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Drainage Pipe Made From Recycled Barrels
Scott McCann of Freedom, Calif. needed to find a way to minimize erosion on the steep banks on his property, so he devised a low-cost system that's been working well.
  "I made 150 ft. of large diameter drainage pipe using 55-gal. black plastic drums. They had been used for transporting chlorine and were being thrown away," McCann says. "They rinsed them out thoroughly and were more than happy to give them to me so they didn't have to go to the further expense of destroying the heavy duty, crosslink plastic drums."
  He cut off the top one-third of the barrels because of of the way they bowed out in the middle. It helped them fit together tighter. At the bottom of the barrels, McCann cut off the outer plastic ring, leaving an inner plastic lip for strength. McCann then joined the 50 barrel tubes together, fastening them with 2-in. long by 1/2-in. dia. galvanized bolts and washers (two at each joint).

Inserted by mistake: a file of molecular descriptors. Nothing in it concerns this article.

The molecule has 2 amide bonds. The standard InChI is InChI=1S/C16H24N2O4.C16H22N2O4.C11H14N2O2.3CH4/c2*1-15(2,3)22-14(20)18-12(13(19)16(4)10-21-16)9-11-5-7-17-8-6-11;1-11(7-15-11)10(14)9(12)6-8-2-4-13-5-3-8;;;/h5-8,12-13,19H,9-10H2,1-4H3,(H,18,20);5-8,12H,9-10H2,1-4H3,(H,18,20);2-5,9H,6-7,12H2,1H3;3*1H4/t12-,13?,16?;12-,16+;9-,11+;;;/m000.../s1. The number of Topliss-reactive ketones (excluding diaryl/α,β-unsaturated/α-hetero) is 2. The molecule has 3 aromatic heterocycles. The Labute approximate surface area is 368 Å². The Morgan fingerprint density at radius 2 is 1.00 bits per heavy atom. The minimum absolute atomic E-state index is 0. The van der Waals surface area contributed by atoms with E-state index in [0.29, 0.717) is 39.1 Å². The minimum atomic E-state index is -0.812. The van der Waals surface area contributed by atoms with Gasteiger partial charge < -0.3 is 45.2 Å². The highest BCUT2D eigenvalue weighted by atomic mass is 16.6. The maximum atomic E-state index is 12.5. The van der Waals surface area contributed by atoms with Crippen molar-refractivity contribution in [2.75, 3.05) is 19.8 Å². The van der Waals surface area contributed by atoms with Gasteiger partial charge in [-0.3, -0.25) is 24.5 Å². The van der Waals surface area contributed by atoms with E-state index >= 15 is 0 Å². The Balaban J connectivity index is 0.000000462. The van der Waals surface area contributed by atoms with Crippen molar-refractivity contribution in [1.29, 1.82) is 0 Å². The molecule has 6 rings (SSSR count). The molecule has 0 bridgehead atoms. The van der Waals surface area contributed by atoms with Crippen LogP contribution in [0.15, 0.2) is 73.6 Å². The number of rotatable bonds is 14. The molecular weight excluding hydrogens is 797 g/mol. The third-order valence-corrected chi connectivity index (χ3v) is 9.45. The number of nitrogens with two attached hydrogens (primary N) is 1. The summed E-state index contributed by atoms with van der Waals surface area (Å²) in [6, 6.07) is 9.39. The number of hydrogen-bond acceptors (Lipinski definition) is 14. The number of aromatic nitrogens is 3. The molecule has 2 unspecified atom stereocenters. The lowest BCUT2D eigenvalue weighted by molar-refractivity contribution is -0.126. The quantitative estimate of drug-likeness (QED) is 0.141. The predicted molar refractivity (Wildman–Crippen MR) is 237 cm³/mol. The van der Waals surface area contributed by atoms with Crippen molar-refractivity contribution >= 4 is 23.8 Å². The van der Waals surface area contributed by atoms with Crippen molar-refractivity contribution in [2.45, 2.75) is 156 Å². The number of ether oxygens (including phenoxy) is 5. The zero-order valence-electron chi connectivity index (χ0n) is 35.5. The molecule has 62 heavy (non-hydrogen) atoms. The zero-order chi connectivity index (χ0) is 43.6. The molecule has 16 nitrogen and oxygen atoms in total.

Using just two bolts lets the huge pipe snake down the steep but rolling embankment. The pipe diverts runoff and minimizes erosion.
  He was also able to turn the leftover 1/3 barrel ends into a marketable product by cutting out handles in the sides. He sold them to a local bamboo producer who grew bamboo plants in them for sale.
  "My drainage pipe works well to stop erosion of the hillside from heavy downpours," McCann says. "To protect it from UV damage, I stretched chicken wire over the pipe, hooking it on the bolts that stick out, so that the natural vegetation could get a foothold. Vines quickly grew right over it, and the pipe blends into its surroundings as a result."
  McCann is willing to provide plans and advice for a fee if there's interest.
  Contact: FARM SHOW Followup, Scott McCann, Box 1854, Freedom, Calif. 95019 (ph 831 316-8087 or 831 722-4504; lockhartartists@aol.com).

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2007 - Volume #31, Issue #6